Consider the words of Luke 16:19-31 (WEB),
19) Now there was a certain rich man, and he was clothed in purple and fine linen, living in luxury every day. 20) A certain beggar, named Lazarus, was taken to his gate, full of sores, 21) and desiring to be fed with the crumbs that fell from the rich man’s table. Yes, even the dogs came and licked his sores. 22) The beggar died, and he was carried away by the angels to Abraham’s bosom. The rich man also died, and was buried. 23) In Hades, he lifted up his eyes, being in torment, and saw Abraham far off, and Lazarus at his bosom. 24) He cried and said, 'Father Abraham, have mercy on me, and send Lazarus, that he may dip the tip of his finger in water, and cool my tongue! For I am in anguish in this flame.'
25) But Abraham said, 'Son, remember that you, in your lifetime, received your good things, and Lazarus, in the same way, bad things. But here he is now comforted, and you are in anguish. 26) Besides all this, between us and you there is a great gulf fixed, that those who want to pass from here to you are not able, and that no one may cross over from there to us.'
27) He said, 'I ask you therefore, father, that you would send him to my father’s house; 28) for I have five brothers, that he may testify to them, so they won’t also come into this place of torment.'
29) But Abraham said to him, 'They have Moses and the prophets. Let them listen to them.'
30) He said, 'No, father Abraham, but if one goes to them from the dead, they will repent.'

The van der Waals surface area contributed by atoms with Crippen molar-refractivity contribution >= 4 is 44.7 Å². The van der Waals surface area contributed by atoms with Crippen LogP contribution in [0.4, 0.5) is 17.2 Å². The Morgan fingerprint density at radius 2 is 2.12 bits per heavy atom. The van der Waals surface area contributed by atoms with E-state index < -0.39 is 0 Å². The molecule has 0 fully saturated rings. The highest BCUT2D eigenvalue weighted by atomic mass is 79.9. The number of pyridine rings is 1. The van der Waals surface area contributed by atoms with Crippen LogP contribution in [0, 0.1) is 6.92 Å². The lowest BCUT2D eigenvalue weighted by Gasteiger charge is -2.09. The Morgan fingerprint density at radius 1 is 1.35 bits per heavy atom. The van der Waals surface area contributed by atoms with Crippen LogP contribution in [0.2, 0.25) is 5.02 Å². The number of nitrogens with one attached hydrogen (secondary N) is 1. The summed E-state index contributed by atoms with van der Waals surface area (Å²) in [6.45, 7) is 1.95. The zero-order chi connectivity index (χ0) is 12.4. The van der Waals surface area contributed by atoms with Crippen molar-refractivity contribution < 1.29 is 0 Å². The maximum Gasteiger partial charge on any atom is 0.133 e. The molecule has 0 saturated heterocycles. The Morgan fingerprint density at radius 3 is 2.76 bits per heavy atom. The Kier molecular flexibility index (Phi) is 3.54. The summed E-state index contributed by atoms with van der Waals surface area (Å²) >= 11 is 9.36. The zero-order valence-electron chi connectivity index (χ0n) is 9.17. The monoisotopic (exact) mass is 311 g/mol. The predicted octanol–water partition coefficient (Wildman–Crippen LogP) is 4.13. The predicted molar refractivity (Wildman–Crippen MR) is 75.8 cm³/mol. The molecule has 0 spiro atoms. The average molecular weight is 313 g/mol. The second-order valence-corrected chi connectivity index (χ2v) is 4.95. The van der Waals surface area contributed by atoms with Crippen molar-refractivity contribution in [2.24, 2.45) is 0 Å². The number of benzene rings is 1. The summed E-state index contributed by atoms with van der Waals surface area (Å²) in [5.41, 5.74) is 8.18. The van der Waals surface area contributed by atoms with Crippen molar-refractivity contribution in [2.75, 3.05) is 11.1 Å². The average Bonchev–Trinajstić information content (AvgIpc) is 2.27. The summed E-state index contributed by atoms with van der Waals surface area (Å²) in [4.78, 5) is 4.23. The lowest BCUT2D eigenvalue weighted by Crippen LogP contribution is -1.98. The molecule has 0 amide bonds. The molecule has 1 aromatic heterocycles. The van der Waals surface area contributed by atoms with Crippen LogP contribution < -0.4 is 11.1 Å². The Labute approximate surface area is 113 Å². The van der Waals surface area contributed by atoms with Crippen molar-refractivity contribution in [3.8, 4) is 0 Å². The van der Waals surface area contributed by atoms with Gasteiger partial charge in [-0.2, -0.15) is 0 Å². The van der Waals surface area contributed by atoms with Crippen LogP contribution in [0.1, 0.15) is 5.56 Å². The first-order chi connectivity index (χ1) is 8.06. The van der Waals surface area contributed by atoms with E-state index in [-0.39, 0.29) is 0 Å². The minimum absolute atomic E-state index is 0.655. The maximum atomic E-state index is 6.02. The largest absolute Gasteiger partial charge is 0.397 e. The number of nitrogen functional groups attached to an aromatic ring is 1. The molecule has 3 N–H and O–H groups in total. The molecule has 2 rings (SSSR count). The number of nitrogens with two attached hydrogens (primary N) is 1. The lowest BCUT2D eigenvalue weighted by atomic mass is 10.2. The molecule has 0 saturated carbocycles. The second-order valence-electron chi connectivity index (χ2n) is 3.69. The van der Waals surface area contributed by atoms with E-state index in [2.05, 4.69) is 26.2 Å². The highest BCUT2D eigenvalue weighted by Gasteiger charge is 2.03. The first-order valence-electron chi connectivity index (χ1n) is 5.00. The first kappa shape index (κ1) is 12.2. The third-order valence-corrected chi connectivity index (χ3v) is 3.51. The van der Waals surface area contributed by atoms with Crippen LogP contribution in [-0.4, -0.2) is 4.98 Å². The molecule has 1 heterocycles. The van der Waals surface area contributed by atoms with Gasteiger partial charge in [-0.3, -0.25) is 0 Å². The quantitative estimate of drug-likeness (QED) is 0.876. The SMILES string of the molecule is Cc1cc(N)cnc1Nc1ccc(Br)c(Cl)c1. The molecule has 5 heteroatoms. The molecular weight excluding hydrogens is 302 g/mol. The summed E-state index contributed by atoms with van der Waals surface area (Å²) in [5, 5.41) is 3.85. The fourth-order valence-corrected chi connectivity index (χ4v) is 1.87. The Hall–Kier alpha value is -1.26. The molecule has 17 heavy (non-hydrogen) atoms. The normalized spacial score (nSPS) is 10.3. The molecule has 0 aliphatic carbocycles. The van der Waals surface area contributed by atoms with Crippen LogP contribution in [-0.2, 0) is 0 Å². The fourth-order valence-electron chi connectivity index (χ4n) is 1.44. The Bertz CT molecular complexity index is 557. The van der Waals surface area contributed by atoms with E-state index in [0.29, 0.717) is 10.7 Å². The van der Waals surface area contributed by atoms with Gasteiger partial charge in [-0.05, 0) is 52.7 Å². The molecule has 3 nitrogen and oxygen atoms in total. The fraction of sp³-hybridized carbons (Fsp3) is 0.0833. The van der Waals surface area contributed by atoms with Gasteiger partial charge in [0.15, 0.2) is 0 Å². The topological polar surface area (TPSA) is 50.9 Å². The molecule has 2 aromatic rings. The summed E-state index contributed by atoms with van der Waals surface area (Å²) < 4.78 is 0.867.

31) He said to him, 'If they don’t listen to Moses and the prophets, neither will they be persuaded if one rises from the dead.'
So we see it is certain that the wicked will be sentenced to Hades. So at least the Scriptures are clear that not all are saved from Hades. So are we back to where we started?
Some would attempt to bypass the meaning of this story. One strategy is to explain that the story is simply a parable, a fictional story told to communicate a general truth. However, the account does not have the features of a parable. None of Jesus' parables mention specific individuals by name such as this story does. This story mentions Abraham by name. Also if this were a parable, what would be the general truth taught? The main point of this story is that if the wicked do not repent, they will be sentenced to Hades after they die. The Holy Spirit is not using a parable to teach us about the certainty of Hades. Instead he gives us a real life and afterlife account.
A second strategy often used to dispel the fear of Hell is to teach that Hell is simply the trials and natural consequence of a life lived apart from God both here and in the afterlife. Unbelievers may say with all seriousness that a particular trial was "Hell." One might find consolation thinking that they are surviving now without God just fine and so perhaps Hell in the afterlife will also be fine. However, the trials of this life are nothing compared to the judgments of Hell. The Rich man was in anguish! Furthermore, the rich man died and was buried. This account is not about God's punishments in this life. In fact the account above is given to teach exactly the opposite point about the life and afterlife of the unbelieving. The wicked man had many comforts in his lifetime upon the earth, but after life he was judged and sentenced to Hell for his sin and unbelief where every comfort was stripped away. He begged to come back to warn us!
Hell is not a parable or the natural consequence of sin, but the active punishment of God upon the wicked dead.
One point that should be noted is that the WEB Bible translation properly identifies the Rich man's place of punishment as "Hades" though most English translations use the more ill-defined English word "Hell."